|NMU||U.S. SUPREME COURT||Prior Restraints|
High Court refuses to review case of prior restraint of the press
- Order prohibiting media interviews of discharged jurors will not be considered.
Feb. 24, 2003 — The U.S. Supreme Court refused today to review a New Jersey Supreme Court decision that upheld a trial court judge’s order barring journalists from interviewing discharged jurors after the jury failed to reach a verdict in the first trial of a rabbi charged with arranging his wife’s murder.
The Philadelphia Inquirer petitioned the Court to review the case, which it argued was “an expansive prior restraint on the press.” Rabbi Fred Nuelander was convicted in a second trial in 2002.
“The order barred the press from contacting or attempting to interview discharged jurors for any reason, regarding any subject, and even if the juror initiated such contact,” the Inquirer wrote in its petition to the Court.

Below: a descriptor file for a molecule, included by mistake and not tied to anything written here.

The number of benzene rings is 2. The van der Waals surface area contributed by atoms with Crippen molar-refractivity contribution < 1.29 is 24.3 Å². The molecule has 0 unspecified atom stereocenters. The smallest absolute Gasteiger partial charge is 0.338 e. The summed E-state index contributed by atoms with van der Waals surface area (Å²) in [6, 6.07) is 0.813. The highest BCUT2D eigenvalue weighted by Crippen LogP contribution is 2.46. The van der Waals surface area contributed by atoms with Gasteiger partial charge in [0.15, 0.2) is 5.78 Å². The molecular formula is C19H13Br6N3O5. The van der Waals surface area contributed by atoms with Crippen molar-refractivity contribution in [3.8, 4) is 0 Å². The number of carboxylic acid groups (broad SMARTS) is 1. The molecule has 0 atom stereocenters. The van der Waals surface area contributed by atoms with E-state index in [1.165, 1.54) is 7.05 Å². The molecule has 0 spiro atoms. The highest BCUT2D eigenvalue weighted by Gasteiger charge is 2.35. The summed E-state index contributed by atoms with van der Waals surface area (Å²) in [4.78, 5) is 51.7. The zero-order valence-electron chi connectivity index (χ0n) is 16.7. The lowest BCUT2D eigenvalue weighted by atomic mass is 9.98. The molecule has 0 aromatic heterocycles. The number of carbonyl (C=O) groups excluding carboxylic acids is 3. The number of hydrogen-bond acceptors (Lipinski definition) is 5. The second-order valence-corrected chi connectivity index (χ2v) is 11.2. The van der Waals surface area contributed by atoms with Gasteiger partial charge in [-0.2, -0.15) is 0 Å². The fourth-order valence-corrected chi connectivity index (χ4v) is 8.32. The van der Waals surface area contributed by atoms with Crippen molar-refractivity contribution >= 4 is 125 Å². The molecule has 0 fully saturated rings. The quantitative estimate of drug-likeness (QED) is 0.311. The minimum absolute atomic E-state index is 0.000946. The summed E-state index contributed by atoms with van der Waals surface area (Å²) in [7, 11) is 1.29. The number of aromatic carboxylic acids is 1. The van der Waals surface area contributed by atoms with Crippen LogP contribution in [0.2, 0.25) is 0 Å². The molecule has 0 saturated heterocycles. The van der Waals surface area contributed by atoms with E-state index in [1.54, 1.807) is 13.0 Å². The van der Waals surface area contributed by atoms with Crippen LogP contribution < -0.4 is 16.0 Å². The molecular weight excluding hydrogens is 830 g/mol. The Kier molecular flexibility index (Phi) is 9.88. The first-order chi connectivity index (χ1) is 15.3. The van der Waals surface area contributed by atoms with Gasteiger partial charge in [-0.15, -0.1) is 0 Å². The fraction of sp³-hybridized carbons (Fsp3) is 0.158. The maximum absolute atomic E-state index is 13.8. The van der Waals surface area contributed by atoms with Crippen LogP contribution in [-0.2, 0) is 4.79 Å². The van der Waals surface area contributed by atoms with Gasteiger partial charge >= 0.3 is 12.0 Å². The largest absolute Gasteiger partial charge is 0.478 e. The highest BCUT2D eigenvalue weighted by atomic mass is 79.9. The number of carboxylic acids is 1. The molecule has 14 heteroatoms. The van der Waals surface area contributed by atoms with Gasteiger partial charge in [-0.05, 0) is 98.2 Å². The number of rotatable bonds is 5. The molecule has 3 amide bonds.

The Reporters Committee for Freedom of the Press, joined by 11 media organizations, supported the Inquirer’s petition for review. “The public and the press rely on interviews of discharged jurors to explain the outcome of a particular trial, the experience of serving on a jury and the operation of the judicial system. Such stories often lead to exposure of misconduct or abuse,” the Reporters Committee wrote in its friend-of-the-court brief.
The Inquirer filed its petition after a New Jersey Superior Court held four of its reporters in contempt for investigating and publishing an article regarding whether the forewoman of the first jury was a Pennsylvania resident and properly served on the New Jersey panel.
The petition to the U.S. Supreme Court was rejected, but the Inquirer continues to fight the contempt charges issued against these reporters, who face jail, community service or fines.
(In re Philadelphia Newspapers, Inc.: Media Counsel: Seth Waxman, Wilmer, Culter & Pickering, Washington, D.C.) — ST
© 2003 The Reporters Committee for Freedom of the Press